Once again I’m astounded by the creative sci-fi writing for British television. I’ve been a fan of Doctor Who from way back. Get past the what are now, and even then, considered cheesy special effects, and you find some very smart writing in these series. When the Doctor Who TV series experienced a rebirth back in 2005 I was wary. I was afraid they would not be able to keep up with my image of Doctor Who, I was a huge fan of Tom Baker’s portrayal of the Doctor. How could they keep up with the humor and the fun in space and time travel? Well only recently I decided to give it a try. I had six seasons to watch and I watched them all. I was astounded. The writing was excellent and all of the new doctors kept the tradition alive. David Tennant was my favorite of the New Doctors, since he was the closest to what Tom Baker brought to the character.
The cool thing about the new series was that it launched two spin-off series. One was aired on CBBC (the children’s portion of BBC tv), “The Sarah Jane Adventures.” This series focused on the longtime Doctor Who companion Sarah Jane Smith. The adventures were more of a live action Scooby Doo series (sans semi-talking dog, unless you count K-9) It was a kids show but the Doctor made a couple of appearances and the aliens were all ones that were experienced on Doctor Who. There was even a crossover episode of Doctor Who which featured Sarah and her alien hunting crew along with the crew of the other spin-off, “Torchwood.”
This second spin-off series, “Torchwood,” was one that really got my attention. “Torchwood,” is a series about alien hunters that were established by Queen Victoria in 1879. The Doctor saved the Queen from a werewolf at the Torchwood Estate, in Scotland. After the Doctor saves her she knights him and then banishes him and establishes Torchwood to keep out all aliens. (Something note here; Torchwood is an anagram for Doctor Who.) Later in the Doctor Who Series Torchwood blasts an alien ship out of the sky, which The Doctor had just made it’s passengers promise to never come to Earth again. Going against the Doctor on this the British Prime Minister learns not to cross the Doctor. In yet another episode of Doctor Who Torchwood is destroyed by the Daleks.
The Torchwood team is led by Captain Jack Harkness, who is a time agent and can never die. He met up with Doctor Who early in the new series and several times there after. After Torchwood is destroyed, Captain Jack rebuilds Torchwood because “The 21st Century is when Everything changes.” He rebuilds the base in Cardiff, Wales, because there is a rift in time and space above/around Cardiff that aliens and time travelers find their way through. His team’s job is to detain the arrivals or if possible send them back, keeping the world safe from aliens. So far the series has run 3 seasons with a fourth one coming soon, according to rumor at the time of this writing.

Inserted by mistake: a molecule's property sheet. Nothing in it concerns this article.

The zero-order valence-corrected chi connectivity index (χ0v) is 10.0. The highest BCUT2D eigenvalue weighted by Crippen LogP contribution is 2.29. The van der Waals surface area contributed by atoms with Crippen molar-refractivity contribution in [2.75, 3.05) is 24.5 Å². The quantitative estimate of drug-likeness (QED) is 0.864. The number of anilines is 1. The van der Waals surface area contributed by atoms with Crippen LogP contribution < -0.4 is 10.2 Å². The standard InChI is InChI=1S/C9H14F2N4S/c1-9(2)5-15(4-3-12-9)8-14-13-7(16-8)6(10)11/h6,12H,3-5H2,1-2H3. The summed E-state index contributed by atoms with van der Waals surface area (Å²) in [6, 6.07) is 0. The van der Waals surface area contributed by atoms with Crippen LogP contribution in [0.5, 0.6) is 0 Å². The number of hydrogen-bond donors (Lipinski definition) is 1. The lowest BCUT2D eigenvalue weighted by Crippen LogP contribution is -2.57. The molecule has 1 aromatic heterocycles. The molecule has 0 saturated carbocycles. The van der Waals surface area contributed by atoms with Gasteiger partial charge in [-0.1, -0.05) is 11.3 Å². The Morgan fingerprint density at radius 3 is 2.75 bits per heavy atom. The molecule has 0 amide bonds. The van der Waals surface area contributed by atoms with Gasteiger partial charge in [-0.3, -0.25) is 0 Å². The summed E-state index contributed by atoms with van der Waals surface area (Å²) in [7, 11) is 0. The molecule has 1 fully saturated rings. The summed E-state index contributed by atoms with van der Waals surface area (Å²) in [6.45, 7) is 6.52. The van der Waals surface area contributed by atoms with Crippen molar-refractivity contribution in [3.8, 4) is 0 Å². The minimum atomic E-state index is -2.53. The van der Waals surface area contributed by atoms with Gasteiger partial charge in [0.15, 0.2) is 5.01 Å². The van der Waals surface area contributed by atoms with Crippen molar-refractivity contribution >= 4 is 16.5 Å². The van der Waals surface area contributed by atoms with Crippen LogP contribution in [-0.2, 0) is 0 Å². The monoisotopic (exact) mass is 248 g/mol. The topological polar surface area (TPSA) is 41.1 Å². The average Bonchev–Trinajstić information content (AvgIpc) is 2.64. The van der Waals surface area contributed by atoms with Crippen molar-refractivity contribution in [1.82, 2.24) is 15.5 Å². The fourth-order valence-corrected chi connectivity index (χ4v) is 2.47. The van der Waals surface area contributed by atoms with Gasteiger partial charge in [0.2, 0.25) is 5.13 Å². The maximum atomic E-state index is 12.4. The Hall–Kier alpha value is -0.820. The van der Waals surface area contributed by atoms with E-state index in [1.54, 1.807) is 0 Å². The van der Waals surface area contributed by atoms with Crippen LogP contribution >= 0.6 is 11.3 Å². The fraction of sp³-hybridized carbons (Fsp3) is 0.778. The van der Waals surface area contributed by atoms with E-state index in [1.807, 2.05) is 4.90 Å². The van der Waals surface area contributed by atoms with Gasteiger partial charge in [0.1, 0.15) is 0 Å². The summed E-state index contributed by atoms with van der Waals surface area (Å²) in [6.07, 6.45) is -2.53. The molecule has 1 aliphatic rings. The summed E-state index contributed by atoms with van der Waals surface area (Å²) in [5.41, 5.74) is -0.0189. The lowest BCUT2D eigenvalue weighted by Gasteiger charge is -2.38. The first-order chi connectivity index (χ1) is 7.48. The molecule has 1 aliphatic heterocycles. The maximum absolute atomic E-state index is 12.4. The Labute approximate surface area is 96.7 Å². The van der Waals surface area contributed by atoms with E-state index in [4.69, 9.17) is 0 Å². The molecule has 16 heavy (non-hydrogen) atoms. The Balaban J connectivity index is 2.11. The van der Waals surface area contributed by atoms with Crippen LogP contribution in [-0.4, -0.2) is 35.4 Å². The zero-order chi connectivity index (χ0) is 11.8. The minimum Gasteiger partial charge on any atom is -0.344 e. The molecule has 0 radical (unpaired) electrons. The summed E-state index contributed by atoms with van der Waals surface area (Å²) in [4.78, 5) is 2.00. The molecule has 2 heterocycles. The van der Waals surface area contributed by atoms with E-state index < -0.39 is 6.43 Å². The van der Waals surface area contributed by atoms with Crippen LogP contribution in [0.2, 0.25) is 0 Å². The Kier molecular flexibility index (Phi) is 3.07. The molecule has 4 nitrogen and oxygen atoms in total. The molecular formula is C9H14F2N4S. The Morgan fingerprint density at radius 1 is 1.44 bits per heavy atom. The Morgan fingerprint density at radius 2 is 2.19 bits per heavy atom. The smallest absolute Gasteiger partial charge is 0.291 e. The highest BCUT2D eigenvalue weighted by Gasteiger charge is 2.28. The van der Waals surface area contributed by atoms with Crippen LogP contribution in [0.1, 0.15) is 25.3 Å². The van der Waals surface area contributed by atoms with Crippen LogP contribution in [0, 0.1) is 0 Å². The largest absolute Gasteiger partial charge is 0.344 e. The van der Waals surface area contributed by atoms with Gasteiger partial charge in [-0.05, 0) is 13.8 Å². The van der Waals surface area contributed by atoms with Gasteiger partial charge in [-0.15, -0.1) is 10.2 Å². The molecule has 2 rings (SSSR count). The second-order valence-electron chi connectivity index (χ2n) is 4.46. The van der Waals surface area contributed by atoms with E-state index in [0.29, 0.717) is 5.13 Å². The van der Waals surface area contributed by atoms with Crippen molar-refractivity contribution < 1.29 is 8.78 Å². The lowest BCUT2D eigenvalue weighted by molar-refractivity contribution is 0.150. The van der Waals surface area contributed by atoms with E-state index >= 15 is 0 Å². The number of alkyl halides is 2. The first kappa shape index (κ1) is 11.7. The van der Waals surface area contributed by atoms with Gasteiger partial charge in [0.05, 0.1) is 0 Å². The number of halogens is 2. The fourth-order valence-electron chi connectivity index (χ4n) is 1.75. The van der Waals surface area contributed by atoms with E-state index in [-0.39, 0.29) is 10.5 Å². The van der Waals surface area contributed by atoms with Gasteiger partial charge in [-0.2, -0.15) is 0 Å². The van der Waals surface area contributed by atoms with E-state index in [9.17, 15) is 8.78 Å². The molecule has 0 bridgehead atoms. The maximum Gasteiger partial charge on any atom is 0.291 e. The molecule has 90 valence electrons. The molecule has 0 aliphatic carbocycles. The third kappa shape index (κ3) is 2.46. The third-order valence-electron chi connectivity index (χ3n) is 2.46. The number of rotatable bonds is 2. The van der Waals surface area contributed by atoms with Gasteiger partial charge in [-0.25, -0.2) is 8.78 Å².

Set between the end of Series Two and the beginning of Series Three, the BBC aired four Torchwood radio dramas featuring the cast of the series, with the first airing September, 2008 and the last three July, 2009. That is the focus of this review. After I watched all of the new Doctor Who series and all the Torchwood series, I had to find more material. There are other audiobooks available but I wanted to start out with these radio dramas. They are available separately on amazon.com at last check.
So, let’s talk about these audio dramas. They all feature the full cast and are written just as well as the TV series. If you want to continue in the Torchwood world it is best to start with these since they do feature the full cast. They also include the same music as the TV broadcasts as well as phenomenal sound effects that blast you into the middle of the story.
Here’s a summary of each episode:
“Lost Souls” written by Joseph Lidster, begins with Captain Jack Harkness and his crew chasing weevils (annoying aliens that are constantly coming through the rift). Jack gets a call from Doctor Martha Jones, a former companion of The Doctor, who needs his help at CERN. Just hours away from a major discovery in particle physics people have gone missing. Torchwood arrives to find that the people have a particle missing from their atoms and must save the Earth from something brought to our univers via the Hadron Collider.
“Asylum” written by Anita Sullivan, is about a girl that comes from the future through the rift, she is caught shoplifting clothes and Torchwood is called in because of the weapon she’s carrying. Turns out the young girl is from a bleak future and has a secret. Why did she come back in time and more important who sent her?
“Golden Age” written by James Goss, tells the story of the Delhi branch of Torchwood which was closed down by Captain Jack Harkness back in 1924 yet the people inside are not only still receiving packages addressed to Torchwood but have also found a way to freeze time. This can’t be good for planet Earth.
“The Dead Line” written by Phil Ford is more of a haunting tale of a phone call you never want to receive. People in Cardiff are winding up in the hospital after answering the phone and going into a coma. When the call is traced the phone number is one that has not been connected since 1975. When Jack answers one of those calls it is up to Ianto Jones and Eve Myles, the other two members of Torchwood to find answers.
Four great sci-fi stories that will leave you wanting more. You can always go back and watch the series and check out the other audiobooks based on the series. Glad I could get you started.